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Scoliosis Screening

Although poor posture can worsen existing scoliosis, it will not cause it to develop

Scoliosis Screening
Dr. Jennie Berkovich


coliosis is a sideways curvature of the spine that affects around two to three percent of the population, with close to three million new diagnoses each year. While it can occur at any age, it is most commonly diagnosed in children between ten and 12 years old. It may be unnoticeable or look like one shoulder is higher than the other, there is a hump on the back, or the child is slouching in one direction. There is typically no back pain or other symptoms.

While the exact cause of scoliosis is unknown, there are certain risk factors to be aware of. Scoliosis tends to run in families, and girls are also more likely to develop scoliosis than boys. Having neurological or muscular diseases like spina bifida, cerebral palsy, muscular dystrophy, or spinal muscular atrophy increases the risk of developing neuromuscular scoliosis. This is also true as a consequence of spinal injury or high-impact sports. Although poor posture can worsen existing scoliosis, it will not cause it to develop. (Sorry to break it to all the parents reminding their kids not to slouch!)

Scoliosis is typically classified based on the degree of curvature in the spine. Mild cases involve curves between ten and 25 degrees, moderate cases range from 25 to 40 degrees, and severe cases involve curves greater than 40 degrees.

The severity of the curve often determines the course of treatment. The degree of severity can also change, as scoliosis can worsen, especially when diagnosed in younger kids.

Screening for and diagnosing scoliosis are an important part of routine well visits because early detection is crucial for effective treatment. During routine checkups, your pediatrician will likely perform a simple screening test called the Adam’s Forward Bend Test. This usually starts at around age ten, when many kids experience a period of increased growth and involves observing the curvature of the spine while your child bends forward. Other exams include making sure abdominal reflexes are present and confirming that the legs are the same length.

There’s some controversy about how often this test should be performed, however, it’s generally done at least once during the middle school or adolescent well visit. If a curve is detected, further testing, such as X-rays, may be ordered to confirm the diagnosis and determine the degree of curvature.

Only a small percentage of scoliosis cases require treatment, but it’s important to follow your pediatrician’s recommendations. Very mild cases often don’t require any treatment and just need to be monitored. For mild to moderate curves, bracing can prevent further progression during the child’s growth spurts. Physical therapy is another option. Severe cases may require surgery to correct the curvature and prevent future complications. Leaving it untreated can lead to chronic back problems like pain, poor posture, breathing difficulty, and injury.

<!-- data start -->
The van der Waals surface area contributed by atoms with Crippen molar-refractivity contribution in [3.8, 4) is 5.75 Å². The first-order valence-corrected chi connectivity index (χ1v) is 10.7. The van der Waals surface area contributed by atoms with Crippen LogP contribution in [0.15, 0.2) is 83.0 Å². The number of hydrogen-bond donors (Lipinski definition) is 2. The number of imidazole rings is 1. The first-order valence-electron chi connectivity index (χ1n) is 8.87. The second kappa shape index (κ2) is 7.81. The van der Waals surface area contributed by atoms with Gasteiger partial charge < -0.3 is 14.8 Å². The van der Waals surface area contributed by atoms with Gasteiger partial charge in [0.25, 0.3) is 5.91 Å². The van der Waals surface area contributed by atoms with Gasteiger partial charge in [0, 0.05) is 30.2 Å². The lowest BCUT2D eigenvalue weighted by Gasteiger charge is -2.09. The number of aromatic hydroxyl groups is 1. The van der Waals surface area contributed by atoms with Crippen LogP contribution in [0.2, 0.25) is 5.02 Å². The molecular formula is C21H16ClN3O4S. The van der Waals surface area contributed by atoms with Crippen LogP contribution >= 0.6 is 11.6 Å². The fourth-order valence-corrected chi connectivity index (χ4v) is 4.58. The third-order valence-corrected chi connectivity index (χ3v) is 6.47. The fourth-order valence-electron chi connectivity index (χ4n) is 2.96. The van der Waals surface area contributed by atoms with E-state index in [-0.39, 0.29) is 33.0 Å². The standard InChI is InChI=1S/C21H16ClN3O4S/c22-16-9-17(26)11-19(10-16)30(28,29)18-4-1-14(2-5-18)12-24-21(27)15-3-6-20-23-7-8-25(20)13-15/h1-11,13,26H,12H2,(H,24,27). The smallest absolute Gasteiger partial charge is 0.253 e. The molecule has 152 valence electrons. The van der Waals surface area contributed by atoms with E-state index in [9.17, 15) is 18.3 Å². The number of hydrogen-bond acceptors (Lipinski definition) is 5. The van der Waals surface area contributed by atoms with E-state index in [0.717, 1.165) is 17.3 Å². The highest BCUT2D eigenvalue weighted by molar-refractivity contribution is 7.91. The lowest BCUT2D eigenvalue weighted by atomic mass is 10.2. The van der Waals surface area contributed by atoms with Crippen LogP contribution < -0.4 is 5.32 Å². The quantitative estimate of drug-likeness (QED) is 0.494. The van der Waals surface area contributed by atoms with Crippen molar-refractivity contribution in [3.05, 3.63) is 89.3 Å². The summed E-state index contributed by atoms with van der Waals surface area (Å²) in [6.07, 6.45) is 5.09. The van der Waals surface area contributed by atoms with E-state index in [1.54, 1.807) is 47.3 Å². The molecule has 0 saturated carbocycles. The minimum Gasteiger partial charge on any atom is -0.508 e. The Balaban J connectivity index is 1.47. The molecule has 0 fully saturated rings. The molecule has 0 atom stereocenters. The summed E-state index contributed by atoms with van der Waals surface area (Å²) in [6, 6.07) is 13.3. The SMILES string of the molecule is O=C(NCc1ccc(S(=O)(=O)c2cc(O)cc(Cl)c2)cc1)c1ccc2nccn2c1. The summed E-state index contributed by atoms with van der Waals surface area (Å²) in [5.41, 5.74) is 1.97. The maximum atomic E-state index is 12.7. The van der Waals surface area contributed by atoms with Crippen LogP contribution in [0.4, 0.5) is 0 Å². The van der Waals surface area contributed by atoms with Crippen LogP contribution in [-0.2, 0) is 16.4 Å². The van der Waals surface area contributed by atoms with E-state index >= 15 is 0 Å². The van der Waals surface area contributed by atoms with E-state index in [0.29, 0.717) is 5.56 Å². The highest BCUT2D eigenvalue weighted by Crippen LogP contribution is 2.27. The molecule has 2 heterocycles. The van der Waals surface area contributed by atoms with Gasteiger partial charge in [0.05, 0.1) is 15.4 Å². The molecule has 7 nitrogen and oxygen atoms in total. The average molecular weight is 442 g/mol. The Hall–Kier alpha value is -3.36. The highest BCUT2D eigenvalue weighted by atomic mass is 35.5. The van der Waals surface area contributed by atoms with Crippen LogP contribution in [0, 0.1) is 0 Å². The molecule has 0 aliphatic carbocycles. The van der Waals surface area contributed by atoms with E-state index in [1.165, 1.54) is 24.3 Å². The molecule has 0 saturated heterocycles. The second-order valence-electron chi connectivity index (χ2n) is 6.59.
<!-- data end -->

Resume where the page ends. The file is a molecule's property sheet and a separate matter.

While scoliosis cannot be prevented, it is typically mild and treated conservatively. Surgical cases have outstanding success rates and treatments continue to evolve for even more minimally invasive techniques with faster recoveries.

Dr. Jennie Berkovich is a board-certified pediatrician in Chicago and serves as the Director of Education for the Jewish Orthodox Women's Medical Association (JOWMA)


Ode to Clear Plastic Bins
Hadassah Eventsur

When browsing the Internet and magazines for organizing ideas, you’ve likely come across the clear plastic bin. In the ads, these bins are perfectly aligned, beautifully displaying the food items in your pantry and other home essentials.

The clear plastic bin is a great choice for people who struggle with executive functioning. With working memory deficits, things that are out of sight tend to be out of mind. It’s helpful to have a visual cue that alerts you when you’re running low on a certain item, which clear plastic bins provide. In addition, when set up efficiently, they provide order and accessibility to items that would normally be lost in the shuffle.

However, using storage containers for items such as cereals, rice, and legumes requires that you remove them from their boxes prior and then empty them into the bins. This drains executive fuel. Picture yourself tired after a long shopping trip. Will you have the presence of mind to go through the steps required to fill these containers?

If not, then you may want to rethink using bins in this capacity. When you struggle with executive functioning, accessibility is vital, but minimizing the steps to get your items into their correct homes is of equal importance.

Hadassah Eventsur, MS, OTR/L is an occupational therapist and life coach in the Baltimore area. She is the founder of Mindfullyyou, a program that supports frum women struggling with executive functioning


A Thousand Choices
Sara Eisemann


“Look closely at the present you are constructing. It should look like the future you are dreaming.” —Anonymous

We  sometimes forget that the culmination of a dream begins with laying a foundation to hold that dream and then a thousand choices we make, big and small, to build it. A home that radiates kedushah is a home that is built day by day, starting today, with decisions about what enters this home and what doesn’t. A warm, connected marriage requires a thousand choices that prioritize engagement and presence over convenience and distraction. Whatever the dream, it doesn’t materialize out of nowhere. Holding the future vision in front of us allows us to take our present steps.

Sara Eisemann, LMSW, ACSW, is a licensed therapist, Directed Dating coach and certified Core Mentor.


(Originally featured in Family First, Issue 898)

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